Chobani Tells Inspiring Team USA Stories in Its Multifaceted Olympics Campaign

Good food helps fuel greatness

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Olympic athletes need to put good stuff into their bodies in order to succeed. But good food alone won't win them any medals at this summer's games in Rio, according to Chobani's new multifaceted Olympics campaign in which athletes need to eliminate all the bad stuff in order to win.

Stemming from the idea that Chobani helps power Olympic athletes with its all-natural products and a belief on the part of the brand's founder that "you can only be great if you're full of goodness," Chobani has launched a huge Olympics push, including TV spots, newly designed packaging, social components and more.

The campaign, centered around the slogan "No Bad Stuff," stars a diverse crew of Team USA hopefuls including soccer star Alex Morgan, decathlete Ashton Eaton, boxer Marlen Esparza, paratriathlon competitor Melissa Stockwell and wrestler Jordan Burroughs, among others. The five athletes star in a larger anthem spot as well as shorter 30- and 15-second spots, created in partnership with agency Opperman Weiss, all meant to showcase how Chobani and the athletes don't allow bad things in their products, bodies or lives.

"In order for these athletes to really reach their ultimate place of greatness it's not only that they can't let shitty food get into their body—they can't eat sugars and preservatives and chemicals and all that stuff—but they also can't allow negativity into their being and spirit, whether that's racism or hatred or jealousy or pride, all of those things that are blocks to greatness to athleticism," Jeff Weiss, Opperman Weiss co-founder, told Adweek.

Chobani carefully selected the athletes featured in the campaign, spending roughly four months finding a diverse group of competitors that not only have the potential to win medals but have also overcome adversity to get to the level they're at today. But beyond selecting athletes with a chance to medal for Team USA in Rio, Chobani also wanted to work with athletes who love its product and consume it regularly, and also "have very strong values, beliefs and work ethics [and are] wonderful community citizens," Peter McGuinness, chief marketing and brand officer at Chobani, told Adweek.

In the 30-second spots, Chobani dives deeper into individual athletes' stories, showing consumers how each one overcame adversity—Morgan's coach telling her, at the age of 13, that she would never be a great soccer player, for instance, or Esparza proving that women can kick butt in the boxing ring.

Each athlete's story is, of course, inspiring. But perhaps most inspiring of the 30-second spots is Stockwell's. A former U.S. Army officer who lost her left leg in a roadside bombing while serving in the Iraq War, Stockwell competed in the 2008 Summer Paralympics in swimming but eventually moved into triathlon training.

"We love the athletes' stories," McGuinness said. "We think they're fresh creatively, but they are also true and very human, and Chobani is a very human company. We've overcome adversity … and came out of it stronger and came out with more character, very similarly to the athletes,"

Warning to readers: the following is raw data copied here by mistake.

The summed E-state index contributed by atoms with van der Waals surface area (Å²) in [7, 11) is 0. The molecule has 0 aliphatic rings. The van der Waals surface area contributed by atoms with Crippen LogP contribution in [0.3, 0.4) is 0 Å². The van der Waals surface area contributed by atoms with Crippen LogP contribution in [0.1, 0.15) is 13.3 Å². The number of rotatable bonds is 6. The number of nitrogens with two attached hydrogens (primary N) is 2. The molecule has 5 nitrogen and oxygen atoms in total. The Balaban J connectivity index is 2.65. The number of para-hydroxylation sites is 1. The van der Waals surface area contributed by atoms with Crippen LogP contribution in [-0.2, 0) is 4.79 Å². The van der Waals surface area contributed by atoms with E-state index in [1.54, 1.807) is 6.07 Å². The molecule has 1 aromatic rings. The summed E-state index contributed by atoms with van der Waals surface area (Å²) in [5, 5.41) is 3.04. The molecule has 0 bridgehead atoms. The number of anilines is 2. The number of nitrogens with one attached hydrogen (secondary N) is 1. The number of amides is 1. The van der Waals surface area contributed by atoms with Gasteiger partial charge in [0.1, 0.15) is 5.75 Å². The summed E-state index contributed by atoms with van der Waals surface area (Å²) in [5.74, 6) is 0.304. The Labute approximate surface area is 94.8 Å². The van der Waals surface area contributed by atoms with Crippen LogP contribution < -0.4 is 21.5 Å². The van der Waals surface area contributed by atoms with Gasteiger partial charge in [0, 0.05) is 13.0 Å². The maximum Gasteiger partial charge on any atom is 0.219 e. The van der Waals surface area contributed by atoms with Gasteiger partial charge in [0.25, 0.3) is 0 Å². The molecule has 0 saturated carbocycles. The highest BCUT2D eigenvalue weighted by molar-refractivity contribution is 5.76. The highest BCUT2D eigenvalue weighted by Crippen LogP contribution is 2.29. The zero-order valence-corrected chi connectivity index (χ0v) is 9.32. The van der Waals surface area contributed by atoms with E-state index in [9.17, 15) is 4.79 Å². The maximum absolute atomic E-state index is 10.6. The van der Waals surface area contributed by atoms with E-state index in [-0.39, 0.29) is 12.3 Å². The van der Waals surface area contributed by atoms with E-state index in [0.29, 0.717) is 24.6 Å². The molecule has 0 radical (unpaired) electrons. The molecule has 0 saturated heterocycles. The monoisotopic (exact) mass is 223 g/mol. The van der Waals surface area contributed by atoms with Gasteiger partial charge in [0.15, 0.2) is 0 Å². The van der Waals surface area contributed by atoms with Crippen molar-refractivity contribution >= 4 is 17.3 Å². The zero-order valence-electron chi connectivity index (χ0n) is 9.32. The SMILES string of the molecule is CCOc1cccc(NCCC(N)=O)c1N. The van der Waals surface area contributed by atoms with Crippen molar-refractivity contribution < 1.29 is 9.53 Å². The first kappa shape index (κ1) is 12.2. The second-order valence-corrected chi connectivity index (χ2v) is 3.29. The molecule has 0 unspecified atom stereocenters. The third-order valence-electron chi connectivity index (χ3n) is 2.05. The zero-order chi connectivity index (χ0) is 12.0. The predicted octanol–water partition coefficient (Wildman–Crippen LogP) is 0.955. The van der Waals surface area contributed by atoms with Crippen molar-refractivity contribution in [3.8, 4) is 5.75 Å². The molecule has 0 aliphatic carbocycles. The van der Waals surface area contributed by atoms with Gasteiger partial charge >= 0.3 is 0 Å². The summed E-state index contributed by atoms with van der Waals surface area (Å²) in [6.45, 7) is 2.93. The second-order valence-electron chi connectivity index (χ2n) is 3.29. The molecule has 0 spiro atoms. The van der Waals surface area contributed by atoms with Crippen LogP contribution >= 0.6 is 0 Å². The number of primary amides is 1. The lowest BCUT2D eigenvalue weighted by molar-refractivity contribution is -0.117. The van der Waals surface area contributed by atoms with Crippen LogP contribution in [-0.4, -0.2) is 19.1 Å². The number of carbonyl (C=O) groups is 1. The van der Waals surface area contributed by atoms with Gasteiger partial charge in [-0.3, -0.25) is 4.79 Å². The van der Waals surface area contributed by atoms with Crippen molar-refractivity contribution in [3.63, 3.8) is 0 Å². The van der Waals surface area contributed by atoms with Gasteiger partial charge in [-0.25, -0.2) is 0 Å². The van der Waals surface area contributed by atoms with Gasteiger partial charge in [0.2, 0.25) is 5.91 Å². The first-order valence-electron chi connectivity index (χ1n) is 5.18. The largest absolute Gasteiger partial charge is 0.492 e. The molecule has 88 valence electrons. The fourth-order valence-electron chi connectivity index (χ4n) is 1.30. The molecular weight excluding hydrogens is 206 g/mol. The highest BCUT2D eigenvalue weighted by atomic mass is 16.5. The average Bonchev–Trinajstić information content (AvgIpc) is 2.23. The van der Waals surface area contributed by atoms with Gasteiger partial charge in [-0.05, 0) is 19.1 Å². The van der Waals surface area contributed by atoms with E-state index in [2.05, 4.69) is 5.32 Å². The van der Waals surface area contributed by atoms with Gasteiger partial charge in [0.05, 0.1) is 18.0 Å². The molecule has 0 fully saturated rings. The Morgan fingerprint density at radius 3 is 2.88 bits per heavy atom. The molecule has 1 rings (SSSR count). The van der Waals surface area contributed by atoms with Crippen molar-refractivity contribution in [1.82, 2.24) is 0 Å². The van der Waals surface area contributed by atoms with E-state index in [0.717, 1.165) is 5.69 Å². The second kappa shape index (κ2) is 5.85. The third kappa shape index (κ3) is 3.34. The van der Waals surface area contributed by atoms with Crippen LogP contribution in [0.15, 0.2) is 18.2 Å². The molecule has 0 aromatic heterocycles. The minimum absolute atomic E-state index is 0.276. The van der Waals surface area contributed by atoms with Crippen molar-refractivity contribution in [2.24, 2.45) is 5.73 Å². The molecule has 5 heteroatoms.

Then there are the 15-second spots that focus on the product. Each spot features a close-up shot of the athlete's favorite flavor yogurt with the athlete working out in the background. At the end of the spots, the athletes come into focus, grabbing their yogurt and saying, "They say you can only be great if you're full of greatness."

Viewers get a glimpse at some of the updated packaging in the 15-second spots, but what you don't see is the bottom of the yogurt lids, which have been updated for the Olympics, too. Over the next few days, consumers will find quotes from the different Team Chobani athletes under the lids.

Outside of the anthem spot and shorter documentary-style spots from Opperman Weiss, Chobani has also worked with the athletes to create online content, including videos on the athlete's favorite recipes that call for Chobani as well as workout videos. They've also created some deeper content, telling more of the athletes' stories in minidocumentary style.

"I'm really proud of how natural of a relationship this is and how authentic this is," McGuinness said. "I'm really proud of our team because we spent many, many months talking to many, many athletes, and like I said, we chose them for their diversity and their medal potential—but more importantly, we chose them for their humanity and how they behave in a community and country and in the world."


Brand: Chobani

Founder: Hamdi Ulukaya

Chief Marketing and Brand Officer: Peter McGuinness

Marketing: Jessica Lauria, Scott Bacco,  Danielle Palmer

Communications: Michael Gonda, Blair Aires

Creative Agency: Opperman Weiss

Creative Directors: Paul Opperman, Jeff Weiss, Antonio Navas

Design & Integration Director: Benjamin Bailey

Executive Producer: Mark Johnston

Managing Director: Julian Shiff

Account Supervisor: Alexa Beck

Production Co.: SUPERPRIME

Director: Laurence Dunmore

Executive Producer: Rebecca Skinner

Executive Producer: Roger Zorovich

Managing Director: Michelle Ross

Producer: Michele Abbott

DP: Jeff Cronenweth

Editorial Co.: Bug Editorial

Editor: Andre Betz

Executive Producer: Caitlin Grady

Color: The Mill NY

Colorist: Fergus McCall

Senior Color Producer: Natalie Westerfield

VFX: Blacksmith

Flame Artist: Danny Morris

Executive Producer: Charlotte Arnold

Producer: Bomyee Hwang

Music: Duotone

Music By: Jack Livesey

Executive Producer: David Leinheardt

Producer: Gio Loboto

Mix: Heard City

Mixer: Cory Melious

Managing Director: Gloria Pitagorsky

Producer:  Sasha Awn

Strategic Partnerships: DDCD

PR Agency: Weber Shandwick

Media Agency: OMD

Shopper Agency: Momentum

Digital Agency: RGA

@ktjrichards Katie Richards is a staff writer for Adweek.